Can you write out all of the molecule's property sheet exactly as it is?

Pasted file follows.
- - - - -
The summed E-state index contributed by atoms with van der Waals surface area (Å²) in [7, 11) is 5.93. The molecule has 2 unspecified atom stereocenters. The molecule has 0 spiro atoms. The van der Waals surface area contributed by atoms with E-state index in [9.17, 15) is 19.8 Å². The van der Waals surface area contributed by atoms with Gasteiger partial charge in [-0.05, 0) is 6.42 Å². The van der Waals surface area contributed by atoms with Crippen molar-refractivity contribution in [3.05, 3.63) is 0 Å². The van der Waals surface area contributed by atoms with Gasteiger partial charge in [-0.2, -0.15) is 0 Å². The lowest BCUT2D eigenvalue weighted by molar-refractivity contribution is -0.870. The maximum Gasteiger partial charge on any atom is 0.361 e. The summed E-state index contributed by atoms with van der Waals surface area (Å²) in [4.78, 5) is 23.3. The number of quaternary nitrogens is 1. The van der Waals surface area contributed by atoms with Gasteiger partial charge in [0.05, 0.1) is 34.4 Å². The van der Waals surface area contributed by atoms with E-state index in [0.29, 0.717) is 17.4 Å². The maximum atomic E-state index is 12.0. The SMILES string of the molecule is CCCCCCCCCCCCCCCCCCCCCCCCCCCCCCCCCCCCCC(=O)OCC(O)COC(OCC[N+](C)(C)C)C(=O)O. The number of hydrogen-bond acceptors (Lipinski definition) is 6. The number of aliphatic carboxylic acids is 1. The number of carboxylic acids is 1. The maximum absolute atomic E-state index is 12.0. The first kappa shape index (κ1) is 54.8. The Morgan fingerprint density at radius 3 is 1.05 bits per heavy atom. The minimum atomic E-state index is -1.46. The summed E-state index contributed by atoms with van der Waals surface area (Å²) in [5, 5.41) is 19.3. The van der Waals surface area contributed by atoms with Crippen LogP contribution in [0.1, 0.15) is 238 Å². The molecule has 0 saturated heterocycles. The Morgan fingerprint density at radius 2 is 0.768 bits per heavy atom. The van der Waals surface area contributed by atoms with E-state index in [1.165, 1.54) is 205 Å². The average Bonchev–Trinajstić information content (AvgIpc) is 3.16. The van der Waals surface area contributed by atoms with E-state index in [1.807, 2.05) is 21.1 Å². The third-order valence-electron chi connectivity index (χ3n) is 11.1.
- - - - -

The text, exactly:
The summed E-state index contributed by atoms with van der Waals surface area (Å²) in [7, 11) is 5.93. The molecule has 2 unspecified atom stereocenters. The molecule has 0 spiro atoms. The van der Waals surface area contributed by atoms with E-state index in [9.17, 15) is 19.8 Å². The van der Waals surface area contributed by atoms with Gasteiger partial charge in [-0.05, 0) is 6.42 Å². The van der Waals surface area contributed by atoms with Crippen molar-refractivity contribution in [3.05, 3.63) is 0 Å². The van der Waals surface area contributed by atoms with Gasteiger partial charge in [-0.2, -0.15) is 0 Å². The lowest BCUT2D eigenvalue weighted by molar-refractivity contribution is -0.870. The maximum Gasteiger partial charge on any atom is 0.361 e. The summed E-state index contributed by atoms with van der Waals surface area (Å²) in [4.78, 5) is 23.3. The number of quaternary nitrogens is 1. The van der Waals surface area contributed by atoms with Gasteiger partial charge in [0.05, 0.1) is 34.4 Å². The van der Waals surface area contributed by atoms with E-state index in [0.29, 0.717) is 17.4 Å². The maximum atomic E-state index is 12.0. The SMILES string of the molecule is CCCCCCCCCCCCCCCCCCCCCCCCCCCCCCCCCCCCCC(=O)OCC(O)COC(OCC[N+](C)(C)C)C(=O)O. The number of hydrogen-bond acceptors (Lipinski definition) is 6. The number of aliphatic carboxylic acids is 1. The number of carboxylic acids is 1. The maximum absolute atomic E-state index is 12.0. The first kappa shape index (κ1) is 54.8. The Morgan fingerprint density at radius 3 is 1.05 bits per heavy atom. The minimum atomic E-state index is -1.46. The summed E-state index contributed by atoms with van der Waals surface area (Å²) in [5, 5.41) is 19.3. The van der Waals surface area contributed by atoms with Crippen LogP contribution in [0.1, 0.15) is 238 Å². The molecule has 0 saturated heterocycles. The Morgan fingerprint density at radius 2 is 0.768 bits per heavy atom. The van der Waals surface area contributed by atoms with E-state index in [1.165, 1.54) is 205 Å². The average Bonchev–Trinajstić information content (AvgIpc) is 3.16. The van der Waals surface area contributed by atoms with E-state index in [1.807, 2.05) is 21.1 Å². The third-order valence-electron chi connectivity index (χ3n) is 11.1.